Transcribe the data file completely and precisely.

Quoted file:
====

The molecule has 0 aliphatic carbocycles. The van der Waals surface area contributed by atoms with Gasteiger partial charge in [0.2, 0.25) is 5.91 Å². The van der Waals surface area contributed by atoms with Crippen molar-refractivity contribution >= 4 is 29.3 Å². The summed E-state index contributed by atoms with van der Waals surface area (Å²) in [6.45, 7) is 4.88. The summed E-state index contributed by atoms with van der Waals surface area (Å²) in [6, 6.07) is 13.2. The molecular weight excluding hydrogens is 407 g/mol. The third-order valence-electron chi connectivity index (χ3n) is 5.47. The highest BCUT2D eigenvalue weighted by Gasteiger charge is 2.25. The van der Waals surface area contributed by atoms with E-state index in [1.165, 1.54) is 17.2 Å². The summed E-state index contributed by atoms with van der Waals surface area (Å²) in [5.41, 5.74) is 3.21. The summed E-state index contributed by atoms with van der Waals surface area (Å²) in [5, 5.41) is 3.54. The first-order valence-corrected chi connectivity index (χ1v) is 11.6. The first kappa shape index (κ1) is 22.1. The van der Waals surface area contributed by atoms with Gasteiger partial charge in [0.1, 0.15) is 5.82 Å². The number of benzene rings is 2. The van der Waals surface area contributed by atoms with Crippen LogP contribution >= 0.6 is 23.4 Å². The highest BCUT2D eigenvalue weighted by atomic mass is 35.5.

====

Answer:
The molecule has 0 aliphatic carbocycles. The van der Waals surface area contributed by atoms with Gasteiger partial charge in [0.2, 0.25) is 5.91 Å². The van der Waals surface area contributed by atoms with Crippen molar-refractivity contribution >= 4 is 29.3 Å². The summed E-state index contributed by atoms with van der Waals surface area (Å²) in [6.45, 7) is 4.88. The summed E-state index contributed by atoms with van der Waals surface area (Å²) in [6, 6.07) is 13.2. The molecular weight excluding hydrogens is 407 g/mol. The third-order valence-electron chi connectivity index (χ3n) is 5.47. The highest BCUT2D eigenvalue weighted by Gasteiger charge is 2.25. The van der Waals surface area contributed by atoms with E-state index in [1.165, 1.54) is 17.2 Å². The summed E-state index contributed by atoms with van der Waals surface area (Å²) in [5.41, 5.74) is 3.21. The summed E-state index contributed by atoms with van der Waals surface area (Å²) in [5, 5.41) is 3.54. The first-order valence-corrected chi connectivity index (χ1v) is 11.6. The first kappa shape index (κ1) is 22.1. The van der Waals surface area contributed by atoms with Gasteiger partial charge in [0.1, 0.15) is 5.82 Å². The number of benzene rings is 2. The van der Waals surface area contributed by atoms with Crippen LogP contribution >= 0.6 is 23.4 Å². The highest BCUT2D eigenvalue weighted by atomic mass is 35.5.